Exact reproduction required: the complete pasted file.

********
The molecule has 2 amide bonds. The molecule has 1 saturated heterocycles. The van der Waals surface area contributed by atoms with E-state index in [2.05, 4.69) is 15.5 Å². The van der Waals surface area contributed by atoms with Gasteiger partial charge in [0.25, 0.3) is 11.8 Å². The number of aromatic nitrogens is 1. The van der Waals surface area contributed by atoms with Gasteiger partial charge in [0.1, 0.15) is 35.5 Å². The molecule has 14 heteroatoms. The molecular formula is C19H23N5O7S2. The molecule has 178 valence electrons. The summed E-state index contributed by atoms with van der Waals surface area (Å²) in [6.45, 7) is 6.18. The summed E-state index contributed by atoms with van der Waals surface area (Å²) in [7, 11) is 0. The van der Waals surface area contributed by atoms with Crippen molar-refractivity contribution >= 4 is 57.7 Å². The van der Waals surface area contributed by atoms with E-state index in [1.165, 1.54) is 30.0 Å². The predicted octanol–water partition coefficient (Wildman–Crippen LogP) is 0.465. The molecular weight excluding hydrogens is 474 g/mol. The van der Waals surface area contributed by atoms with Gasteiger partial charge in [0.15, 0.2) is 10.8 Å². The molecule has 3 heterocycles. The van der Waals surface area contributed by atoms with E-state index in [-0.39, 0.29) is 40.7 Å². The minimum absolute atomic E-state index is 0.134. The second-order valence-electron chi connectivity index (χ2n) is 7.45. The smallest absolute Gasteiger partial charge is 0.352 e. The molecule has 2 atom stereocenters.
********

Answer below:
The molecule has 2 amide bonds. The molecule has 1 saturated heterocycles. The van der Waals surface area contributed by atoms with E-state index in [2.05, 4.69) is 15.5 Å². The van der Waals surface area contributed by atoms with Gasteiger partial charge in [0.25, 0.3) is 11.8 Å². The number of aromatic nitrogens is 1. The van der Waals surface area contributed by atoms with Gasteiger partial charge in [0.1, 0.15) is 35.5 Å². The molecule has 14 heteroatoms. The molecular formula is C19H23N5O7S2. The molecule has 178 valence electrons. The summed E-state index contributed by atoms with van der Waals surface area (Å²) in [6.45, 7) is 6.18. The summed E-state index contributed by atoms with van der Waals surface area (Å²) in [7, 11) is 0. The van der Waals surface area contributed by atoms with Crippen molar-refractivity contribution >= 4 is 57.7 Å². The van der Waals surface area contributed by atoms with E-state index in [1.165, 1.54) is 30.0 Å². The predicted octanol–water partition coefficient (Wildman–Crippen LogP) is 0.465. The molecular weight excluding hydrogens is 474 g/mol. The van der Waals surface area contributed by atoms with Gasteiger partial charge in [0.15, 0.2) is 10.8 Å². The molecule has 3 heterocycles. The van der Waals surface area contributed by atoms with E-state index in [-0.39, 0.29) is 40.7 Å². The minimum absolute atomic E-state index is 0.134. The second-order valence-electron chi connectivity index (χ2n) is 7.45. The smallest absolute Gasteiger partial charge is 0.352 e. The molecule has 2 atom stereocenters.